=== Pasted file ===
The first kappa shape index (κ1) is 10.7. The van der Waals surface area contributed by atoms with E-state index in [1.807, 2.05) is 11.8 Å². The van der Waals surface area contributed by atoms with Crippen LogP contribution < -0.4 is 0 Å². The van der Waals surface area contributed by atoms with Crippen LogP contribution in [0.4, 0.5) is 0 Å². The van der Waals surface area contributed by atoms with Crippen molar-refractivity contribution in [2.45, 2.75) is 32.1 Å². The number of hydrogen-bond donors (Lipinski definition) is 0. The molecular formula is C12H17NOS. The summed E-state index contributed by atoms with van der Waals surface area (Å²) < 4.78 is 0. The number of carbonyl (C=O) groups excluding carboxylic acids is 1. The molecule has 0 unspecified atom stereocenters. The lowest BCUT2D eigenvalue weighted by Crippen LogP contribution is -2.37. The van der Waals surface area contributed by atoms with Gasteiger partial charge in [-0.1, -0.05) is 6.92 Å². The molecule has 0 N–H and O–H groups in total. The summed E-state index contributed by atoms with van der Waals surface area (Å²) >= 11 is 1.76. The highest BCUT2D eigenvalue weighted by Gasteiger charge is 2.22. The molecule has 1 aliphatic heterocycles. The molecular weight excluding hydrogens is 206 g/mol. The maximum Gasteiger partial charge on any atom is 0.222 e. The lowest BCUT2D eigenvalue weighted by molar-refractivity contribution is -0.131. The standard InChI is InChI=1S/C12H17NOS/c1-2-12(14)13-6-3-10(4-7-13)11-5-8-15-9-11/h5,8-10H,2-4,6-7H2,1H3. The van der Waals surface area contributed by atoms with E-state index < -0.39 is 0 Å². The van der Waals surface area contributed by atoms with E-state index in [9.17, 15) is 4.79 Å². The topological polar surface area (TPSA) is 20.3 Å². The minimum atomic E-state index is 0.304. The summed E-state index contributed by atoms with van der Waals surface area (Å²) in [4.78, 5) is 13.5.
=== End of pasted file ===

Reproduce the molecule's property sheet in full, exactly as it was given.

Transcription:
The first kappa shape index (κ1) is 10.7. The van der Waals surface area contributed by atoms with E-state index in [1.807, 2.05) is 11.8 Å². The van der Waals surface area contributed by atoms with Crippen LogP contribution < -0.4 is 0 Å². The van der Waals surface area contributed by atoms with Crippen LogP contribution in [0.4, 0.5) is 0 Å². The van der Waals surface area contributed by atoms with Crippen molar-refractivity contribution in [2.45, 2.75) is 32.1 Å². The number of hydrogen-bond donors (Lipinski definition) is 0. The molecular formula is C12H17NOS. The summed E-state index contributed by atoms with van der Waals surface area (Å²) < 4.78 is 0. The number of carbonyl (C=O) groups excluding carboxylic acids is 1. The molecule has 0 unspecified atom stereocenters. The lowest BCUT2D eigenvalue weighted by Crippen LogP contribution is -2.37. The van der Waals surface area contributed by atoms with Gasteiger partial charge in [-0.1, -0.05) is 6.92 Å². The molecule has 0 N–H and O–H groups in total. The summed E-state index contributed by atoms with van der Waals surface area (Å²) >= 11 is 1.76. The highest BCUT2D eigenvalue weighted by Gasteiger charge is 2.22. The molecule has 1 aliphatic heterocycles. The molecular weight excluding hydrogens is 206 g/mol. The maximum Gasteiger partial charge on any atom is 0.222 e. The lowest BCUT2D eigenvalue weighted by molar-refractivity contribution is -0.131. The standard InChI is InChI=1S/C12H17NOS/c1-2-12(14)13-6-3-10(4-7-13)11-5-8-15-9-11/h5,8-10H,2-4,6-7H2,1H3. The van der Waals surface area contributed by atoms with E-state index < -0.39 is 0 Å². The van der Waals surface area contributed by atoms with E-state index in [9.17, 15) is 4.79 Å². The topological polar surface area (TPSA) is 20.3 Å². The minimum atomic E-state index is 0.304. The summed E-state index contributed by atoms with van der Waals surface area (Å²) in [4.78, 5) is 13.5.